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Hillary's Structurally-flawed Strategy

Unlike Jason, I'm actually somewhat sympathetic to Mickey Kaus's friend S., who speculated that Hillary might have done better in Ohio and Texas had she lost Wisconsin. Okay, I don't really buy that claim--Obama's momentum from Wisconsin is clearly going to help him going forward, and it would have been problem if he'd lost it, since he still faces an uphill battle in those two big March 4 states. But I do buy S.'s more modest claim--that Hillary tends to do better when voters can sympathize with her, which happens when she's losing, as opposed to when she's "arrogant and unbearable," which often happens when she wins. (My own view on this is that voters don't want Hillary to win, but they don't really want her to lose either.)

All of which makes me wonder about Hillary's latest gambit, which is apparently to get really nasty with Obama after getting only somewhat nasty in Wisconsin. Today's Times reports that Hillary shifted to attack mode almost immediately after the voting ended last night:

Mrs. Clinton wasted no time in signaling that she would now take a tougher line against Mr. Obama — a recognition, her advisers said, that she must act to alter the course of the campaign and define Mr. Obama on her terms.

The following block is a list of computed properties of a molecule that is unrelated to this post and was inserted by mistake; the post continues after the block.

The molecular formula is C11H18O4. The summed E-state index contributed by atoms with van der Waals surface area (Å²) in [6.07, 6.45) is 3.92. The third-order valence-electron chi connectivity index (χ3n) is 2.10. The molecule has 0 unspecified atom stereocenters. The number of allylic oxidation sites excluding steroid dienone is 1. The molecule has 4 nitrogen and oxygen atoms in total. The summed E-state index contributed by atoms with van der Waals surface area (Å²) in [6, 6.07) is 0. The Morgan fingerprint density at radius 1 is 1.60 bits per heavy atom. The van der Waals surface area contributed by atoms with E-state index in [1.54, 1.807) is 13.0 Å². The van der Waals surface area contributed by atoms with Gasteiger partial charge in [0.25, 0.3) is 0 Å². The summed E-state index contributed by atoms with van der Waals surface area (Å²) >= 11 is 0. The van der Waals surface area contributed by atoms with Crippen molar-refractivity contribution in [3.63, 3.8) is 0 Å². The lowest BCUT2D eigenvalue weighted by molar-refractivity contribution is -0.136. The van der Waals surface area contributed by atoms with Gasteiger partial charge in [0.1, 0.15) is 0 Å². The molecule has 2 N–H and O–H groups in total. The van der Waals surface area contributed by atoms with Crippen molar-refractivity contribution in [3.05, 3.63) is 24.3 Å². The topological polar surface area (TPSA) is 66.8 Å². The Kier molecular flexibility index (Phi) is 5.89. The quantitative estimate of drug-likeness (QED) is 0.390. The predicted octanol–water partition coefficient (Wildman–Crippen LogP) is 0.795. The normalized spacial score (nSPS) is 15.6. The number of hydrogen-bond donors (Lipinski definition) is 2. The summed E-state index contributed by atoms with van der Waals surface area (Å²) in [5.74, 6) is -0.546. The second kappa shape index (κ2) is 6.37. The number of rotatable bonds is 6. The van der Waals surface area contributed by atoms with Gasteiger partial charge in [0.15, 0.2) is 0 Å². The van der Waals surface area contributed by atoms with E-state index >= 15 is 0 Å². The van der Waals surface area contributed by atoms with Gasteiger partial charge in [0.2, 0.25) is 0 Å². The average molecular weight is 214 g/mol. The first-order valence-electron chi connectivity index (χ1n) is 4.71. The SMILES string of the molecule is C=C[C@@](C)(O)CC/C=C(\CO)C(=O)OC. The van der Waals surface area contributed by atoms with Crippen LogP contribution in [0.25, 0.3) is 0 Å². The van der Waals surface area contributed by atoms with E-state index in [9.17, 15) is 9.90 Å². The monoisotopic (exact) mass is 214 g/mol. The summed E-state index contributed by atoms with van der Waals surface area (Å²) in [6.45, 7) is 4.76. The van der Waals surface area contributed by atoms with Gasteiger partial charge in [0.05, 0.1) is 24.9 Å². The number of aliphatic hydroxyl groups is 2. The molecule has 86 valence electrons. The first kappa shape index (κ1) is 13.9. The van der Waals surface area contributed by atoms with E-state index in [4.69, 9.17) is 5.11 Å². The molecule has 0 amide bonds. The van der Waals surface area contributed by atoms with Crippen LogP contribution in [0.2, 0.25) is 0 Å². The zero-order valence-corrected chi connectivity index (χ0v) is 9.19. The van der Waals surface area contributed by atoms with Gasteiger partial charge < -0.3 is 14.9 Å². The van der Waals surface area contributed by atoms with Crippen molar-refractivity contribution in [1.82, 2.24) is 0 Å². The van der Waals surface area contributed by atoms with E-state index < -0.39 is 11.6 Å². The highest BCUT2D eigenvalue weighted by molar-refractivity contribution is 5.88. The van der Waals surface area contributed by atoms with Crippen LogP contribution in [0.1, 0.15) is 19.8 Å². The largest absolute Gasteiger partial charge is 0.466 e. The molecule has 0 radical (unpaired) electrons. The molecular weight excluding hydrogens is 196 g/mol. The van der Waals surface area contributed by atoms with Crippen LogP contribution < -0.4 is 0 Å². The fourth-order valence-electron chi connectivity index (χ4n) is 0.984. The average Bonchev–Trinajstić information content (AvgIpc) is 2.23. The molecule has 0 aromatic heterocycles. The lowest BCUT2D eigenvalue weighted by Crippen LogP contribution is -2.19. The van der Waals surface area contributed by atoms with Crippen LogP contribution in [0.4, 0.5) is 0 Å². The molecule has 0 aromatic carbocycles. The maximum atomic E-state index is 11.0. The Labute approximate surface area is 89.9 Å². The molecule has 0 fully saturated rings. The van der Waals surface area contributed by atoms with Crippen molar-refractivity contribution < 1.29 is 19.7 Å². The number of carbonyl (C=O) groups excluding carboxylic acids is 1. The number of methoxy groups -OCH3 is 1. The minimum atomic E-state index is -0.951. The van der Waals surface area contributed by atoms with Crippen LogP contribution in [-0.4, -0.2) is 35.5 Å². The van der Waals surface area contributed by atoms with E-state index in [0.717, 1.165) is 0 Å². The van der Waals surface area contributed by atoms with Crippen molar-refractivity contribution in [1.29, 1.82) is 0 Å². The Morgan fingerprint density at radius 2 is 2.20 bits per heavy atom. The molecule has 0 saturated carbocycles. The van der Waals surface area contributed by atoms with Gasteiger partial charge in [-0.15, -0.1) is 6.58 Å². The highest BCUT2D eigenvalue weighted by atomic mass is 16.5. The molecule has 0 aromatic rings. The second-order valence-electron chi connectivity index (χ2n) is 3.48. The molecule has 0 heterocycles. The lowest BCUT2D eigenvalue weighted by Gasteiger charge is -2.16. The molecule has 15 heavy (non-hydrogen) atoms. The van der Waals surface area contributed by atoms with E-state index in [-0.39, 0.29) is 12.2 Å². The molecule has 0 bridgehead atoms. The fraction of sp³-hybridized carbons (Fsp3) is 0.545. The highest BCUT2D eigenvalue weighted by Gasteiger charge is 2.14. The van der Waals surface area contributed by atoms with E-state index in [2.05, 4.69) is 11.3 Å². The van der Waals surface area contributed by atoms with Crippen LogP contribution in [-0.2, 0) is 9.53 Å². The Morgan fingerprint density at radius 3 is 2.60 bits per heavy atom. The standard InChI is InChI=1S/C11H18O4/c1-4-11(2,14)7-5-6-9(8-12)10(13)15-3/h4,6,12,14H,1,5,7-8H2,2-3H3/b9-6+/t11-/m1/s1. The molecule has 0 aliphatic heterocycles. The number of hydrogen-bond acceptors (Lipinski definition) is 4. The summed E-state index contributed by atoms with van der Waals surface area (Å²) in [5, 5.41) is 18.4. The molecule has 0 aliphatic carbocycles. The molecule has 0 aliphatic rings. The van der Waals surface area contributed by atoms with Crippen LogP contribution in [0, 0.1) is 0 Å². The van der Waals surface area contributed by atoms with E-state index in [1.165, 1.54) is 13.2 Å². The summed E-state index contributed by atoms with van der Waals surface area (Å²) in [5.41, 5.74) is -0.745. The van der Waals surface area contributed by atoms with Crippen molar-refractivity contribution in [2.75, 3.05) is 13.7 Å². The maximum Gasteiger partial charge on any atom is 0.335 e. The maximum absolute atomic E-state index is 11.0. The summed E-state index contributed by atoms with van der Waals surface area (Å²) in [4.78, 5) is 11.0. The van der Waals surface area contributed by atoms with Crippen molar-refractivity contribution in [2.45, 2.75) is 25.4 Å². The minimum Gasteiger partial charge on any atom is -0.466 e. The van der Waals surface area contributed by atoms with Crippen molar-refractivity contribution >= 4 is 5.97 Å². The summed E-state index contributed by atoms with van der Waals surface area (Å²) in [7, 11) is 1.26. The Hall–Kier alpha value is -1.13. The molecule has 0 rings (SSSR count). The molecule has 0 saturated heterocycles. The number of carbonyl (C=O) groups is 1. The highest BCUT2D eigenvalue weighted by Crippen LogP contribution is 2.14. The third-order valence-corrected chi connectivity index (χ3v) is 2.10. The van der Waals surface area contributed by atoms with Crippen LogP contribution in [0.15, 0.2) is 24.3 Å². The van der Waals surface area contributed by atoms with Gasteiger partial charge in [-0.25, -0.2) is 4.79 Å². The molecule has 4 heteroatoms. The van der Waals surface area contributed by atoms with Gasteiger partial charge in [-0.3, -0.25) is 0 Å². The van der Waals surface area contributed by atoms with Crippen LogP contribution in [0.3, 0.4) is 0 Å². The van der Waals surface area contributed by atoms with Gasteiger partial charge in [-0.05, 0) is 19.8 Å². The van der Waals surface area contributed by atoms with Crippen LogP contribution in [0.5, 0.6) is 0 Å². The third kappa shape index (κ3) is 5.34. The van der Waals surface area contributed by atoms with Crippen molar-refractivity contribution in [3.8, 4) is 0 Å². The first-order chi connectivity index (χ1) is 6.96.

In a speech in Ohio shortly after the polls closed in Wisconsin, she alluded to what her campaign considers Mr. Obama’s lack of experience, and his support for a health insurance plan that would not initially seek to cover all Americans.

“This is the choice we face: One of us is ready to be commander in chief in a dangerous world,” Mrs. Clinton said in the remarks, which she also planned to expand upon in a speech in New York City on Wednesday. “One of us has faced serious Republican opposition in the past — and one of us is ready to do it again.” Mrs. Clinton did not mention the Wisconsin results; she did, however, call Mr. Obama to congratulate him on the victory.

piece just posted on the Times site adds that:

Mrs. Clinton also focused on Mr. Obama as she went on the offensive early Wednesday in a speech at Hunter College in Manhattan, charging that her rival has substituted rhetoric for practical experience.

“It is time to get real,” Mrs. Clinton, of New York, said. “To get real about how we actually win this election and get real about the challenges facing America. It’s time we moved from good words to good works, from sound bites to sound solutions.”

It is a familiar theme, but Mrs. Clinton delivered it with fresh intensity after the crushing defeats in Wisconsin and Hawaii on Tuesday.

As I say, I think Hillary's chief asset heading into Ohio and Texas is that voters don't want to see her bounced from the race. This strategy seems uniquely designed to undercut that asset.

--Noam Scheiber